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Round 9- Adelaide v Fremantle: Colin Sylvia’s mother says

dr hook

In even greater news the Fremantle Dockers have adapted Dr Hook’s 1972 hit, “Sylvia’s Mother” as their new club song

Colin Sylvia’s mother says, ‘Colin Sylvia’s busy

Too busy to come to the phone’

Colin Sylvia’s mother says, ‘Colin Sylvia’s tryin’

To start a new life of his own’

Colin Sylvia’s mother says, ‘Colin Sylvia’s happy

So why don’t you leave him alone?’

With their gargantuan pressure evident immediately Fremantle forces an error, and Mundy goals for the Dockers. Walters snaps tidily and it’s two majors to zip. Freo is big and fast and skilful. Adelaide is bedazzled. Then Ballantyne (Gandhi would doubtless find him punchable) gets one too.

Evoking the joyous regularity of Warney jagging one back from outside leg and onto an Englishman’s off stump, Betts kicks a cracker from the pocket. Moments later his protégé Cameron slots it truly.

The rain is torrential. The splotches of poncho colour give the screen’s sweeping vista a Monet quality. We’re getting the Fox telecast here in Singapore, and the absence of BT gives the experience a Christmassy quality.

Fittingly, Adelaide’s third goal is courtesy of Ellis- Yolmen, meaning all three have come from indigenous players. While Fremantle dominated the opening scenes, the Crows have since applied themselves productively.

The second quarter opens with both sides slugging away in a scrappy yet engaging affair. Cameron takes a super grab reminding me of Mick Jagger’s comment to the crowd about his drummer during their live album Get Your Ya Ya’s Out, “Charlie’s good tonight.”

Suban gets one for the visitors with an impressive left foot poke to give them back the ascendency. Like a series-winning moment in Australia’s Funniest Home Videos, Dangerfield then kicks the ball into the back of an oblivious teammate’s head, giving the footy shows footage for tomorrow.

Adelaide’s controlling the ball, and Betts slots one from the boundary with an exquisite, almost slow motion left foot checkside punt, ensuring his 2015 highlights DVD is already into its second hour. He’s become the most watchable Crow since McLeod.

Against the flow Fyfe takes a telling contested mark. He’s in Exile on Main St form, and has had important touches. Talia punches the footy away from Pavlich to save a late goal, and show his sublime All Australian skill. Half time.

Are you aware of Crows Forever? It’s a bequest programme founded in response to the insufficiency of the billion-dollar AFL underwriting the Pride of South Australia. So, I’m bequeathing my modest assets to the Adelaide Football Club. However, the seventeen future cats my octogenarian self is destined to share house with are going to be disappointed when they read that they’re out of the will.

The good Adelaide Tom Lynch, and not the evil Gold Coast version, starts the second half with a wily conversion to give us confidence. Dangerfield and Fyfe are magnificent. Each is symphonic, brave and artistic. Punctuating this the star Docker goals to claw his purple haze back.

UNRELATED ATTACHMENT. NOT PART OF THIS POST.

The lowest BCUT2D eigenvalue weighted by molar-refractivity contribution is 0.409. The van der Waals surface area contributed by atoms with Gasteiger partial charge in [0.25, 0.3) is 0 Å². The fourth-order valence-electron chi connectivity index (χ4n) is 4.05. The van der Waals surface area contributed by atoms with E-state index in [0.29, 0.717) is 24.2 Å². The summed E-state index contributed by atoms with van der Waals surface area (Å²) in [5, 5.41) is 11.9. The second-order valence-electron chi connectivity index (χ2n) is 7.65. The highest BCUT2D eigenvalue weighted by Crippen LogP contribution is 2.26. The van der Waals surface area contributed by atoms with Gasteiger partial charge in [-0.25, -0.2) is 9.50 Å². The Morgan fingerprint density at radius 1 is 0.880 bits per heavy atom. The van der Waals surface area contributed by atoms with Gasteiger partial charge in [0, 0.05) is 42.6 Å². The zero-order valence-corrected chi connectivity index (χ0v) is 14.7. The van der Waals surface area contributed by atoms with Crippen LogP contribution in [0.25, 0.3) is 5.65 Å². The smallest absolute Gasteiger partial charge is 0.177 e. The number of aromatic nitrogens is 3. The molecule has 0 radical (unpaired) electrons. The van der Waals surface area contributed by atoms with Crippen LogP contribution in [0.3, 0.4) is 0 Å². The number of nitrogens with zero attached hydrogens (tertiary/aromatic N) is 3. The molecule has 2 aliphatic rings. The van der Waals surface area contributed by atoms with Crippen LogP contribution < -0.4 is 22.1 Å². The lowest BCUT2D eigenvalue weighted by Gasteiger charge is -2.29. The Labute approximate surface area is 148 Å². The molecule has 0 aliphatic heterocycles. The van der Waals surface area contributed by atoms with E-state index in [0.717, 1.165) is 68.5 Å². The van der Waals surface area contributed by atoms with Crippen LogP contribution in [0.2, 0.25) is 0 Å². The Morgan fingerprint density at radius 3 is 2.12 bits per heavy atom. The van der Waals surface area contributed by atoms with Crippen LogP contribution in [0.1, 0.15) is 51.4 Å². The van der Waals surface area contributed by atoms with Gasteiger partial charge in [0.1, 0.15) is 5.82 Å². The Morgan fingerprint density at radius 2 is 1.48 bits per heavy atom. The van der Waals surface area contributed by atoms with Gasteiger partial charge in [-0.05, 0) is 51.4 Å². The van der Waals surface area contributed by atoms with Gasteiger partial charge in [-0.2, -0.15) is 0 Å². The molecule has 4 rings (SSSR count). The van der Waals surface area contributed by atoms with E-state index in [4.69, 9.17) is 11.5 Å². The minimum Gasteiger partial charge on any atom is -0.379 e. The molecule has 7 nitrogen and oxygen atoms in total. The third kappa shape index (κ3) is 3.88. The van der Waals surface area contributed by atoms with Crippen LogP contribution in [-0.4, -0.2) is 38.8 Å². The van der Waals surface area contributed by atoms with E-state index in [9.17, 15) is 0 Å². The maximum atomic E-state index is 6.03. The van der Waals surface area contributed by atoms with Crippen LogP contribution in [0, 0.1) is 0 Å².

West Torrens royalty Pavlich has been quiet, and puts the Dockers but a point behind. Walters benefits from panicked Crow kicking, and they surrender the advantage.

Both sides trade majors in a pulsating period. Fremantle’s death row pressure is again evident as Adelaide’s defensive work stutters. Monster truck Jenkins ties things up, and moments later Pav gets his just desserts. Three quarter time. If this were East Enders I’d make a cuppa tea. But it’s hot Singapore, so beer is medically necessary.

Was it only twenty years ago that the Dockers had their first game against Richmond at the MCG?

Ill-fated forward Chris Groom took four marks, yet only had three possessions. Following his fourth grab, did he simply sit on the ball and refuse to budge, like a toddler in a supermarket aisle? Half back flanker Todd Ridley received two Brownlow votes for the best twelve-possession performance in the history of our code.

In the last stanza Fremantle kick a goal. Another score review. Touched. The match is like a gripping forth innings run chase. It’s Brett Lee and Kaspa at Edgbaston during the 2005 Ashes. Half way through the quarter we’ve a nil all FA Cup thriller with both sides bursting and holding, bursting and holding.

Barlow then gossamers it from the boundary to put them up by over two majors. The Dockers surge. Pleasingly, Pearce is off with his kick at goal, but Adelaide is being trooped to the gallows.

We trap the ball. The clock gallops. Another behind. We pump it in, but there’s three Dockers smothering our square. It comes out. It splutters back. Our final quarter is gallant. Dangerfield loads one through from the boundary. Score review. A behind. Fremantle win.

The good Sandilands- Aaron and not evil Kyle, records sixty-nine hit outs, while collectively Fyfe and Dangerfield have nearly eighty possessions. While we’ve luxuriated in our chairs, these two have played us Let It Bleed, and also Revolver.

As my loved ones sleep I now sit silently, and morosely, staring into the hot dark, looking tearfully out at the eighteen wheeled truck I don’t have, and feeling forlorn about my football team, and myself, like a wretched character in a bad country song.